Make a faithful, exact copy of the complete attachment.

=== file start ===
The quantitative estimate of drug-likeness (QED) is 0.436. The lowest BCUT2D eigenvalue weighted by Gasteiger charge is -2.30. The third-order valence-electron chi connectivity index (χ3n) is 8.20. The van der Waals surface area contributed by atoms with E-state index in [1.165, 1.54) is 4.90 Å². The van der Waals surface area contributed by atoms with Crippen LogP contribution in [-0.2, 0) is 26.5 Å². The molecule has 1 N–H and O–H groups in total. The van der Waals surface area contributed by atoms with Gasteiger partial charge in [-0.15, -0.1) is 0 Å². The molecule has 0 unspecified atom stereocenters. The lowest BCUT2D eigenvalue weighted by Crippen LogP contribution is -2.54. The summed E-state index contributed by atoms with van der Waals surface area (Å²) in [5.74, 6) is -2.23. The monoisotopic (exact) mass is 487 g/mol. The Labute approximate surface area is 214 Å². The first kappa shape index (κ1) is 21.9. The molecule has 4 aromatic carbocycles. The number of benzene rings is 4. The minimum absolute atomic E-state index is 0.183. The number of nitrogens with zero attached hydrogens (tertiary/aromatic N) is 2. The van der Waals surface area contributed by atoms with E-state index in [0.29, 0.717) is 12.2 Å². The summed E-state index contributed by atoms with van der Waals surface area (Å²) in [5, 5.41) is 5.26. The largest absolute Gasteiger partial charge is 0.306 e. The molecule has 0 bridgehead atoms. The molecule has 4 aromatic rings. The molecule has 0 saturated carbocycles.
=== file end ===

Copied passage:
The quantitative estimate of drug-likeness (QED) is 0.436. The lowest BCUT2D eigenvalue weighted by Gasteiger charge is -2.30. The third-order valence-electron chi connectivity index (χ3n) is 8.20. The van der Waals surface area contributed by atoms with E-state index in [1.165, 1.54) is 4.90 Å². The van der Waals surface area contributed by atoms with Crippen LogP contribution in [-0.2, 0) is 26.5 Å². The molecule has 1 N–H and O–H groups in total. The van der Waals surface area contributed by atoms with Gasteiger partial charge in [-0.15, -0.1) is 0 Å². The molecule has 0 unspecified atom stereocenters. The lowest BCUT2D eigenvalue weighted by Crippen LogP contribution is -2.54. The summed E-state index contributed by atoms with van der Waals surface area (Å²) in [5.74, 6) is -2.23. The monoisotopic (exact) mass is 487 g/mol. The Labute approximate surface area is 214 Å². The first kappa shape index (κ1) is 21.9. The molecule has 4 aromatic carbocycles. The number of benzene rings is 4. The minimum absolute atomic E-state index is 0.183. The number of nitrogens with zero attached hydrogens (tertiary/aromatic N) is 2. The van der Waals surface area contributed by atoms with E-state index in [0.29, 0.717) is 12.2 Å². The summed E-state index contributed by atoms with van der Waals surface area (Å²) in [5, 5.41) is 5.26. The largest absolute Gasteiger partial charge is 0.306 e. The molecule has 0 bridgehead atoms. The molecule has 4 aromatic rings. The molecule has 0 saturated carbocycles.